Maya Rudolph is a partying billionaire in Apple’s ‘Loot’: review

Maya Rudolph stars in the new Apple TV+ comedy series “Loot,” about a billionaire entering a new chapter in her life after a painful divorce.

And, for the most part, it’s a slick and entertaining ride. 

Premiering June 24, the series, created by Matt Hubbard (“30 Rock”) and Alan Yang (“Master of None”), revolves around Molly Novak (Rudolph), who’s celebrating her 45th birthday with her husband John (Adam Scott) — who throws her a lavish party and gifts her a new yacht with multiple pools (she suggests using the smallest pool for her dogs, Mary Kate and Ashley). 

When Molly discovers that John has been cheating on her with a younger woman, they divorce – and since they didn’t have a prenup, Molly is now one of the wealthiest women in the country. Newly single, she parties it up and becomes tabloid fodder for antics including falling into a pool at a party and giving a waiter a lap dance (in her defense, she thought he was Sting). 

Adam Scott as John and Maya Rudolph as Molly on a boat in “Loot.”
Colleen Hayes
Arthur (Nat Faxon) walks down the street with a llama and Molly (Maya Rudolph) in "Loot."
Arthur (Nat Faxon) a llama (center) and Molly (Maya Rudolph) in “Loot.”
Colleen Hayes

She’s surprised to learn that she has a charitable foundation, led by the intimidating Sofia (Michaela Jaé Rodriguez, “Pose”), who is not happy that Molly’s post-divorce spiral is generating bad press. Molly’s involvement with Sofia and the charity leads her to a new phase of her life as she learns to give back to others and achieve a better sense of self. All the while, her devoted assistant Nicholas (Joel Kim Booster, “Fire Island”) is by her side, along with Sofia’s colleagues: nerdy single-dad accountant Arthur (Nat Faxon, “Ben and Kate”) and Molly’s cheerful cousin Howard (Ron Funches). 

Trying to get the audience to sympathize with a woman who has everything is a tough needle to thread but “Loot” does it well — albeit with some fumbles.

Molly (Maya Rudolph) with her assistant, Nicholas (Joel Kim Booster) in "Loot."
Molly (Maya Rudolph) with her assistant, Nicholas (Joel Kim Booster) in “Loot.”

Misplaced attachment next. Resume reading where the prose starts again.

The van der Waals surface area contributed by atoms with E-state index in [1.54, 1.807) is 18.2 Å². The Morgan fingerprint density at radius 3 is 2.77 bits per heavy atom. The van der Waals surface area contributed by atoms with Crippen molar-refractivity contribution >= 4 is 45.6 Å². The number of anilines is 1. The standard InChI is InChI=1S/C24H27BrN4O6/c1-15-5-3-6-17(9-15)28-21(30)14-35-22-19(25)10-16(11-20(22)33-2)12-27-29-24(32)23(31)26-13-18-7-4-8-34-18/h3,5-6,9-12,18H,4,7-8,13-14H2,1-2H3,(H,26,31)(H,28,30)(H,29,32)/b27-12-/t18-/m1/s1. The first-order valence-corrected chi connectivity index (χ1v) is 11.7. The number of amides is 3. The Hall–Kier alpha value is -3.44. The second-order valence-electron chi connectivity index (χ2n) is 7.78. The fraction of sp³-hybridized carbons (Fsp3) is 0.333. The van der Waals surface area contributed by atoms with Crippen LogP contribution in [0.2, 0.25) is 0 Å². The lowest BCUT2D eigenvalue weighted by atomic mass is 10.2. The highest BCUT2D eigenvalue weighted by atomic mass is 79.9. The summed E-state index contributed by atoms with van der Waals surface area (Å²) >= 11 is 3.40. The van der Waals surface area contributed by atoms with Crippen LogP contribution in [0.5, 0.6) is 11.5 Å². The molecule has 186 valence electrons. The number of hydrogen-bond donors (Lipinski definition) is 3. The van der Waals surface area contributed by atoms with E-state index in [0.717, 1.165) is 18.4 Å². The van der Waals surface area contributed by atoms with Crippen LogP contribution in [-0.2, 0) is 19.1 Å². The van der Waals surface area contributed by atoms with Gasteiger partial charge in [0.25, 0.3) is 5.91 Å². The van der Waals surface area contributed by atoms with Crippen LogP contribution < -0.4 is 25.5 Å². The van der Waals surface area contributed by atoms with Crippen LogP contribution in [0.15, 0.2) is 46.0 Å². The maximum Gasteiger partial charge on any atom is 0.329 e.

Colleen Hayes
Nicholas (Joel Kim Booster), Molly (Maya Rudolph), and Howard (Ron Funches) in "Loot."
Nicholas (Joel Kim Booster), Molly (Maya Rudolph), and Howard (Ron Funches) in “Loot.”
Colleen Hayes

Rudolph infuses Molly with a mixture of flighty attitude and genuine vulnerability. It helps, too, that the show doesn’t take itself too seriously. After Molly gives an exasperated Sofia a long and heartfelt speech about how she’s still finding herself — to which Sofia replies, “I’m sorry, I don’t really care about any of that” — Molly frowns and says, “When I said that to Oprah, she gave me one of the biggest hugs of my life.” But some of the “billionaires aren’t relatable humor” feels too obvious; in one scene, Molly delivers a tone-deaf speech to a homeless shelter. “Home is where my wine fridge is,” she says. “I’ve personally never been unhoused, but there was one summer where they were doing construction on our New York home and I had to stay at the Plaza.” 

Molly (Maya Rudolph) gives a speech at her charity in "Loot."
Molly (Maya Rudolph) gives a speech at her charity in “Loot.”
Colleen Hayes

There’s also plenty of topical humor. When Howard tells Molly that Black Twitter has her back, Arthur pipes up, “White Facebook does too. Sorry, that makes it sound like I’m in white supremacist groups. My aunt does send me some stuff that’s very troubling … you know what, I’m going to cut it off there.”

“Loot” isn’t breaking any new ground by joking about how billionaires are out of touch, but its winsome cast and slick plot make it an engaging comedy. Rudolph sells it like a pro and makes Molly fun to watch — even when the show’s jokes feel like low-hanging fruit. 

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